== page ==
Kansas City Royals: What to do with Cheslor Cuthbert?

ANAHEIM, CA - JUNE 18: Cheslor Cuthbert
ANAHEIM, CA - JUNE 18: Cheslor Cuthbert /

The Kansas City Royals are reaching a point where they are going to have to make some choices. Looking in the mirror, they are going to have to ask “where do certian players fit in the future of this team?”

Many current players on the Kansas City Royals find themselves in this situation. Not strictly because of ability, but also contract length and value. In fact, it isn’t hard to imagine that many of the Royals currently on the roster will be wearing a different uniform when the Royals are competing again. And no, it’s not because the Royals will be awful for another 30 years.

We could talk about players like Danny Duffy, Whit Merrifield, Salvador Perez, and maybe even Jorge Soler and discuss their long-term look with the Royals. Do they serve more value with the Royals, or as a trade chip that brings back prospects that could help accelerate the rebuild?

For this piece though, we are going to look at a player some might have forgotten about. Cheslor Cuthbert.

Where does Cheslor Cuthbert fit?

When looking at the makeup of the current team, it’s actually quite easy to find a spot for Cuthbert. The position with the biggest question mark moving forward, third base.

That was where he spent his time in 2016 when Mike Moustakas tore his ACL, and he had a decent amount of success. Over his 128 games, Cuthbert hit .274/.318/.413 with a wRC+ of 95 (just below the average mark of 100). He had 12 home runs and 28 doubles to go along with a surprising offensive season.

While offensively he had success, defensively he struggled. According to Fangraphs, Cuthbert had a -7.1 UZR at third base, which is considered to be way below average. Which shouldn’t be a surprise when you look at his .948 fielding percentage and 16 errors he committed at third base.

However, he was 23-years-old at the time, so perhaps youth and experience could be the culprit for the results.

Unfortunate Reality

Unfortunately for Cuthbert, 2016 seemed to be an anomaly. In 2017, Cuthbert hit .231/.275/.322 with two homeruns and seven doubles over 58 games. Then in 2018, Cuthbert hit .194/.282/.301 with three homeruns and two doubles over 30 games  Defensively he was better at third base, posting a -1.1 and 0.2 UZR. However, the offense just wasn’t there.

Now, you can claim that consistent playing time has something to do with the offensive numbers, and I would agree. The fact that he had the offensive production he did in 2016 with 128 consistent games played is a great argument. In 2017 he went to more of a bench player’s role with Moustakas coming back and had 23 games of the 58 he played where he came into the game late as a replacement of some kind. But 2018 is a different story.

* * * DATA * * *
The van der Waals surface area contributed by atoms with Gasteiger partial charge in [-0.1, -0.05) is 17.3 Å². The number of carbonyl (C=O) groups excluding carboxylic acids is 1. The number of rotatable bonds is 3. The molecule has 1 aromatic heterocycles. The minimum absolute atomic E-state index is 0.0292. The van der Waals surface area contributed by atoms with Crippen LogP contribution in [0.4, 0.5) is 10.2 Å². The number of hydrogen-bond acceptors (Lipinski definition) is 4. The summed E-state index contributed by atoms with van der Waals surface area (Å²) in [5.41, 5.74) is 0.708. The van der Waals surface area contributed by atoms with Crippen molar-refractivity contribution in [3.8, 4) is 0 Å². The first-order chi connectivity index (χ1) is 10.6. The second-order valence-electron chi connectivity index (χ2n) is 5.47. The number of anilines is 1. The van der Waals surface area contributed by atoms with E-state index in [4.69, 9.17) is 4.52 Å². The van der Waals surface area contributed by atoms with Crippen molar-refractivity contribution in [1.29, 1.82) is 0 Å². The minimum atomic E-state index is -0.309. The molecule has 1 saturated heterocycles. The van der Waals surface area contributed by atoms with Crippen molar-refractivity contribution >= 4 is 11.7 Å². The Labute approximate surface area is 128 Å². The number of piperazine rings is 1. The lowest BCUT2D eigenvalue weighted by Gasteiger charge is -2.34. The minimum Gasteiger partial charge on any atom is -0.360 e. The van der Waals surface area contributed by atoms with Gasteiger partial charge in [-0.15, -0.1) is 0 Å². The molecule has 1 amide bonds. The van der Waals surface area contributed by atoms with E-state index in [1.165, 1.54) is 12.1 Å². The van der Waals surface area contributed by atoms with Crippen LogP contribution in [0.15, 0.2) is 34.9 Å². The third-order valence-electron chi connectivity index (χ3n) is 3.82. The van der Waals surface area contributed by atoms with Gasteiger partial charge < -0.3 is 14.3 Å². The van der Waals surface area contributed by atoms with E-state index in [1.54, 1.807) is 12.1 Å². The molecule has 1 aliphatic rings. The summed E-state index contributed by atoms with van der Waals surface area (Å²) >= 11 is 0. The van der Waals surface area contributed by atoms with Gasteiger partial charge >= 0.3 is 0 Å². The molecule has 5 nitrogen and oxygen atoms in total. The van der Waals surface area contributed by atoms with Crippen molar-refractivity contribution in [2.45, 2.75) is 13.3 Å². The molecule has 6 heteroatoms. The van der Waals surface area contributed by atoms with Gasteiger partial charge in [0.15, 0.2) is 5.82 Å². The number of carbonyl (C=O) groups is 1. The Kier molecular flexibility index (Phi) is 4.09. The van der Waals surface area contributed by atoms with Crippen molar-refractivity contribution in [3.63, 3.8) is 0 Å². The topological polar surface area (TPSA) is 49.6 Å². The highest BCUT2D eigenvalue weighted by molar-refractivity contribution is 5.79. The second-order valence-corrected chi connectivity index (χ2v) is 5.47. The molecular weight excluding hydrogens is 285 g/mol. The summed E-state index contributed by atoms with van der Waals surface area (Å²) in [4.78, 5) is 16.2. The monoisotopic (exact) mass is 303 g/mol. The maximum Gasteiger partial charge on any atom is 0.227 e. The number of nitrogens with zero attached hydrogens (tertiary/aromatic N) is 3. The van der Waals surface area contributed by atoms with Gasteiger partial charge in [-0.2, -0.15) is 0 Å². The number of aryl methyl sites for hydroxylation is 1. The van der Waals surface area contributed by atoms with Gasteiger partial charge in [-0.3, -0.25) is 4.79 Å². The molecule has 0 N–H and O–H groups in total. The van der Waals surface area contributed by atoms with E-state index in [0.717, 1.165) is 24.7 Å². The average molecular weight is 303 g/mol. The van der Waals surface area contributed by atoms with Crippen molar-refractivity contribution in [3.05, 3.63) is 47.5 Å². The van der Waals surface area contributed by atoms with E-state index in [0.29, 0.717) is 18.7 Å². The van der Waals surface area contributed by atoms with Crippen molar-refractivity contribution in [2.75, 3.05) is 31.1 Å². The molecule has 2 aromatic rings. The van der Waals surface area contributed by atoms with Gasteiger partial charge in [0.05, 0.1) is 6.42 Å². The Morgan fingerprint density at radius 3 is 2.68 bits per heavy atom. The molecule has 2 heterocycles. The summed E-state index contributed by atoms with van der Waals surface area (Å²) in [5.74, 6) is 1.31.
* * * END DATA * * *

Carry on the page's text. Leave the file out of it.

In 2018, Cuthbert played consistently from April-May 14th before being put on the DL with a back strain. 2018 was by far his worst offensive season he’s had with the Royals, which couldn’t have come at a worse time for him.

Final Thoughts

Jeffery Flanagan wrote an article that suggests that this might be it for Cuthbert. If the Royals wanted, they could choose to non-tender Cuthbert this offseason, which would result in him being a free agent.

After seeing what happened in 2018, and taking 2017 into consideration even though it wasn’t consistent playing time, 2016 doesn’t seem like something he can replicate.

As the Royals continue to push for younger players with high-upside and continue rebuilding, they have to ask themselves a difficult question. Does Cuthbert fit with the future of the team? If the answer is anything but “yes” then they have to move on.

Keep in mind, moving on from Cuthbert isn’t a money saver. Contract wise, he would be making hardly anything compared to other players. This would strictly be based on his upside with the Royals future.

With the idea that the Royals will be competitive again in 2020/2021, holding onto a third baseman that struggles at the plate like Cuthbert has of late doesn’t make much sense. The Royals can use his 40-man spot to protect another player from the Rule-5 Draft (Foster Griffin hopefully), and Cuthbert can try again in a new environment/situation.

Royals Offseason Q&A. dark. Next

Again, if the Royals are truly serious about what direction they are going and being competitive sooner, rather than later, holding onto players they have doubts about will only prevent the necessary growth to achieve their goal. Cuthbert could be on the wrong side of the line and a player the Royals have doubts about.

What do you think Royals fans? Do you think it’s time to let Cuthbert go? Should the Royals give him another shot at third base? Let us know below!